Does IRS prosecute taxpayers who falsified information on tax return and may owe $50,000?

Asked about 1 year ago - Smyrna, GA

Does IRS prosecute only taxpayers who owe significant amount in taxes or the amount does not matter? What is the trial court?

Attorney answers (5)

  1. Paul Rutledge Durr III

    Contributor Level 14


    Lawyers agree

    Answered . The stated position of the IRS is to prosecute any amount of deficiency, but there are minimum amounts that generally are not pursued, and intent is a factor too. 50k is way above the minimum amounts. Federal district court will be the venue. Hire a criminal tax attorney now.

  2. Steven Francis Schroeder

    Contributor Level 11


    Lawyers agree

    Answered . I agree with Mr. Durr. You should immediately seek out a criminal tax attorney to go over the specifics of your case. The criminal investigation division will look at many factors, tax loss is just one factor, intent, multiple year returns having similar issues, etc. all play factors in whether the IRS will prosecute.

    Circular 230 Disclosure: To ensure compliance with requirements imposed by the IRS, any tax advice contained in... more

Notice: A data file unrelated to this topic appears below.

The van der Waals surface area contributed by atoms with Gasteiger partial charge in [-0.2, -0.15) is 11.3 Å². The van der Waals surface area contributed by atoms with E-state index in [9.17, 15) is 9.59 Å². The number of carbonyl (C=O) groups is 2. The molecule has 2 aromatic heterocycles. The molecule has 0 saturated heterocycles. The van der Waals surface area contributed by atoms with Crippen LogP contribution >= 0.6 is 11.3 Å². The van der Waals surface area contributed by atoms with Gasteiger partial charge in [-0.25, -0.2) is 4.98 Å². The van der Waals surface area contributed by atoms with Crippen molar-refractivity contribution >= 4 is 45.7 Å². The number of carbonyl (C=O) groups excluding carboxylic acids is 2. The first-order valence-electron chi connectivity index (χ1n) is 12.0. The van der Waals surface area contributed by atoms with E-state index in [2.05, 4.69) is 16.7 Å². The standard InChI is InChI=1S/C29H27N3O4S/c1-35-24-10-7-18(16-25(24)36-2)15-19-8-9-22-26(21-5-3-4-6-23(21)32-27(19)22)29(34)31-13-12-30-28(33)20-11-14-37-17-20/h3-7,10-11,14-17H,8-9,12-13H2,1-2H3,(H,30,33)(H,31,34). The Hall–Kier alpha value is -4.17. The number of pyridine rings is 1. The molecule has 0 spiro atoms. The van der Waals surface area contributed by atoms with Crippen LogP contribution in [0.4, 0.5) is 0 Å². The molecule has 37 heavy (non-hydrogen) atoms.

3. Curt Blackburn Thompson II

    Contributor Level 6


    Lawyers agree

    Answered . Yes. Absolutely. Simple as that.

  4. Jeffrey L. Cohen

    Contributor Level 13


    Lawyers agree

    Answered . Although my colleagues are correct that the IRS can and does criminally prosecute this type of case, you need to consider the civil (non-criminal) aspects of the case also. Even if we can get someone out of the criminal area, there are lots of challenges ahead dealing with the Examinations and Collections Divisions. If you will call our office, I can explain in more detail. I would not recommend calling the IRS at all.

  5. Evan A Nielsen

    Contributor Level 18


    Lawyers agree

    Answered . The IRS will pursue any amount that is deficiency if the circumstances are such that they believe it is in the best interest of enforcement and collection. As my colleagues have noted, there are minimums but these are guidelines, not absolutes.

    Good luck.

    Evan A. Nielsen is licensed to practice law in California and handles federal tax matters throughout the U.S. The... more

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